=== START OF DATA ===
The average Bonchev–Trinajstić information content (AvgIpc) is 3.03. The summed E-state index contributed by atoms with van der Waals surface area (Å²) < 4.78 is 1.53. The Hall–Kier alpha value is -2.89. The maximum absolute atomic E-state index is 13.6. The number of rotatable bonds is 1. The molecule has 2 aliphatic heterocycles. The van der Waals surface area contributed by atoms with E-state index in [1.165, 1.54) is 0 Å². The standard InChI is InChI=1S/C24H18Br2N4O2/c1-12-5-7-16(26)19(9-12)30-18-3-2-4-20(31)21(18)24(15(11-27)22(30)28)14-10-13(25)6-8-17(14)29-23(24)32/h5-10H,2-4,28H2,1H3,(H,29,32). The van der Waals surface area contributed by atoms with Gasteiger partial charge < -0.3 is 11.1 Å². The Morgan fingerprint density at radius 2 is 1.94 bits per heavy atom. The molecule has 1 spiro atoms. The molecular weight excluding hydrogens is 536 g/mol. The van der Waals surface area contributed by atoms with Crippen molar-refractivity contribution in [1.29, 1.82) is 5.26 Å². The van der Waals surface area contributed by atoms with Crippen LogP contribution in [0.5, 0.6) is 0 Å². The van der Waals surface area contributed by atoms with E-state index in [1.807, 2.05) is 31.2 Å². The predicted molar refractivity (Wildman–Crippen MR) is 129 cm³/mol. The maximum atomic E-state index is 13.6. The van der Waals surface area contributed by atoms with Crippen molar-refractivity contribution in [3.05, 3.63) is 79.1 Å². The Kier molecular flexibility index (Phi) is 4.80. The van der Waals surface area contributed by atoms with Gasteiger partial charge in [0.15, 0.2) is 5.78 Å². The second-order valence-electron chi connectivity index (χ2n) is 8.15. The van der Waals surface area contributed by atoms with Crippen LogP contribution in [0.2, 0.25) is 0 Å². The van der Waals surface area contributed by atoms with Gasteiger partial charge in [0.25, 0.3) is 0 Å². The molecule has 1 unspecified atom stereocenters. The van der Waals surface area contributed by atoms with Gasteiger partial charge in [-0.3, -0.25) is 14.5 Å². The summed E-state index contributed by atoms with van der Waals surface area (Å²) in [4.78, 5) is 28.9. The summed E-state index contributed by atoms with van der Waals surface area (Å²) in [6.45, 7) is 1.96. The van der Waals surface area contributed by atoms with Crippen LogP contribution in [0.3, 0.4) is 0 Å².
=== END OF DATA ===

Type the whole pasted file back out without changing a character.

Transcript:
The average Bonchev–Trinajstić information content (AvgIpc) is 3.03. The summed E-state index contributed by atoms with van der Waals surface area (Å²) < 4.78 is 1.53. The Hall–Kier alpha value is -2.89. The maximum absolute atomic E-state index is 13.6. The number of rotatable bonds is 1. The molecule has 2 aliphatic heterocycles. The van der Waals surface area contributed by atoms with E-state index in [1.165, 1.54) is 0 Å². The standard InChI is InChI=1S/C24H18Br2N4O2/c1-12-5-7-16(26)19(9-12)30-18-3-2-4-20(31)21(18)24(15(11-27)22(30)28)14-10-13(25)6-8-17(14)29-23(24)32/h5-10H,2-4,28H2,1H3,(H,29,32). The van der Waals surface area contributed by atoms with Gasteiger partial charge < -0.3 is 11.1 Å². The Morgan fingerprint density at radius 2 is 1.94 bits per heavy atom. The molecule has 1 spiro atoms. The molecular weight excluding hydrogens is 536 g/mol. The van der Waals surface area contributed by atoms with Crippen molar-refractivity contribution in [1.29, 1.82) is 5.26 Å². The van der Waals surface area contributed by atoms with Crippen LogP contribution in [0.5, 0.6) is 0 Å². The van der Waals surface area contributed by atoms with E-state index in [1.807, 2.05) is 31.2 Å². The predicted molar refractivity (Wildman–Crippen MR) is 129 cm³/mol. The maximum atomic E-state index is 13.6. The van der Waals surface area contributed by atoms with Crippen molar-refractivity contribution in [3.05, 3.63) is 79.1 Å². The Kier molecular flexibility index (Phi) is 4.80. The van der Waals surface area contributed by atoms with Gasteiger partial charge in [0.15, 0.2) is 5.78 Å². The second-order valence-electron chi connectivity index (χ2n) is 8.15. The van der Waals surface area contributed by atoms with Crippen LogP contribution in [0.2, 0.25) is 0 Å². The van der Waals surface area contributed by atoms with Gasteiger partial charge in [0.25, 0.3) is 0 Å². The molecule has 1 unspecified atom stereocenters. The van der Waals surface area contributed by atoms with Gasteiger partial charge in [-0.3, -0.25) is 14.5 Å². The summed E-state index contributed by atoms with van der Waals surface area (Å²) in [4.78, 5) is 28.9. The summed E-state index contributed by atoms with van der Waals surface area (Å²) in [6.45, 7) is 1.96. The van der Waals surface area contributed by atoms with Crippen LogP contribution in [0.3, 0.4) is 0 Å².